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The amygdaloid complex is a crucial component of the basal forebrain that participates in the modulation of many homeostatic functions, emotional behaviors, and learning. These features require a widespread pattern of connections with several brain structures. In the past, the amygdaloid complex was divided into corticomedial and basolateral groups. The existence of a neuronal continuum linking the central amygdaloid nucleus to the lateral bed nucleus of stria terminalis through the subpallidal area was first revealed by José de Olmos (1932-2008) with the aid of his cupric-silver technique. This observation gave birth to the concept of the extended amygdala, a conceptual framework that is useful for understanding the anatomofunctional organization of the amygdaloid complex, with relevance for basic neuroscience and clinical interventions. Traditional tract-tracing staining methods were complicated and tedious to reproduce. Axonal terminal endings were lost among a myriad of normal fibers. The need to visualize these terminals drove de Olmos to develop cupric-silver methods that revealed disintegrating synaptic terminals, without staining normal fibers. In this article, we describe the historical events leading to the development of the cupric-silver technique that evolved into the amino-cupric-silver technique, which developed hand-in-hand over the years.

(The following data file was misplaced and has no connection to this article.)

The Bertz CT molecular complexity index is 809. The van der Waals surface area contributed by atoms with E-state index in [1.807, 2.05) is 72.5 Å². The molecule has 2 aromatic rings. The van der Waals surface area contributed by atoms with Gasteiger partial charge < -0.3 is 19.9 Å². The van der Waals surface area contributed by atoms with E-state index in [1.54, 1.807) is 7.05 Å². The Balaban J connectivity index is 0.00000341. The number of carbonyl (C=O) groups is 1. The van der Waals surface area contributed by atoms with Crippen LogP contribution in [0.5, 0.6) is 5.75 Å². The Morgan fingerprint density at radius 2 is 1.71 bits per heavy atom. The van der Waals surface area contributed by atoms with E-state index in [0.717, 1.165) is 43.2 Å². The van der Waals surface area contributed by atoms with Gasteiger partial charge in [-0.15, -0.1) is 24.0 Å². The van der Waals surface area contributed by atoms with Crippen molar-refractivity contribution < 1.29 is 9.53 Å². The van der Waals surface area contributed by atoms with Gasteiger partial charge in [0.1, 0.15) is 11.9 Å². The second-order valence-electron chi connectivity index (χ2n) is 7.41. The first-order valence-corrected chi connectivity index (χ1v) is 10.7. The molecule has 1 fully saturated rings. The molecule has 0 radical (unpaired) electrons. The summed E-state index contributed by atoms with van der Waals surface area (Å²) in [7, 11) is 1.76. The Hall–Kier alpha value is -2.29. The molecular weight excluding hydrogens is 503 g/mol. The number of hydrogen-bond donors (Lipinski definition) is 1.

Soledad de Olmos, Alfredo Lorenzo. Developing the theory of the extended amygdala with the use of the cupric-silver technique. Journal of the history of the neurosciences. 2023 Jan-Mar;32(1):19-38

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PMID: 36476105

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